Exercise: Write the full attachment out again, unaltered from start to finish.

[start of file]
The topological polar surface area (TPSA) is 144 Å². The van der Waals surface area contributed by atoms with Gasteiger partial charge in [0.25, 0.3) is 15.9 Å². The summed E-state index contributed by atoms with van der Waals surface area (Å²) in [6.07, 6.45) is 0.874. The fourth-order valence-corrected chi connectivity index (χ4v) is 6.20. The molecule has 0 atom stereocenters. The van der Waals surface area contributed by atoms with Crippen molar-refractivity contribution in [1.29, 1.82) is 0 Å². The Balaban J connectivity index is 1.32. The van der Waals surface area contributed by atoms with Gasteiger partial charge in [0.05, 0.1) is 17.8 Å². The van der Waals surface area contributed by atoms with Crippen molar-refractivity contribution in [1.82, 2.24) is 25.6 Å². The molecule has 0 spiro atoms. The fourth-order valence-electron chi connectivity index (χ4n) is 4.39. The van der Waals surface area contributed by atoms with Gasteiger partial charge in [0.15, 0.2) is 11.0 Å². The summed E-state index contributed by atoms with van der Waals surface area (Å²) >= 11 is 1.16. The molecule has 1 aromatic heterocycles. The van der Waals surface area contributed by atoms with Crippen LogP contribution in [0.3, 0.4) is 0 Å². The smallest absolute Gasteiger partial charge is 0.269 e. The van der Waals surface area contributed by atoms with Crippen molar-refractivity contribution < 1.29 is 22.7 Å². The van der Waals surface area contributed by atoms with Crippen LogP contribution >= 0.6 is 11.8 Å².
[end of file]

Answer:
The topological polar surface area (TPSA) is 144 Å². The van der Waals surface area contributed by atoms with Gasteiger partial charge in [0.25, 0.3) is 15.9 Å². The summed E-state index contributed by atoms with van der Waals surface area (Å²) in [6.07, 6.45) is 0.874. The fourth-order valence-corrected chi connectivity index (χ4v) is 6.20. The molecule has 0 atom stereocenters. The van der Waals surface area contributed by atoms with Crippen molar-refractivity contribution in [1.29, 1.82) is 0 Å². The Balaban J connectivity index is 1.32. The van der Waals surface area contributed by atoms with Gasteiger partial charge in [0.05, 0.1) is 17.8 Å². The van der Waals surface area contributed by atoms with Crippen molar-refractivity contribution in [1.82, 2.24) is 25.6 Å². The molecule has 0 spiro atoms. The fourth-order valence-electron chi connectivity index (χ4n) is 4.39. The van der Waals surface area contributed by atoms with Gasteiger partial charge in [0.15, 0.2) is 11.0 Å². The summed E-state index contributed by atoms with van der Waals surface area (Å²) >= 11 is 1.16. The molecule has 1 aromatic heterocycles. The van der Waals surface area contributed by atoms with Crippen LogP contribution in [0.3, 0.4) is 0 Å². The smallest absolute Gasteiger partial charge is 0.269 e. The van der Waals surface area contributed by atoms with Crippen molar-refractivity contribution < 1.29 is 22.7 Å². The van der Waals surface area contributed by atoms with Crippen LogP contribution >= 0.6 is 11.8 Å².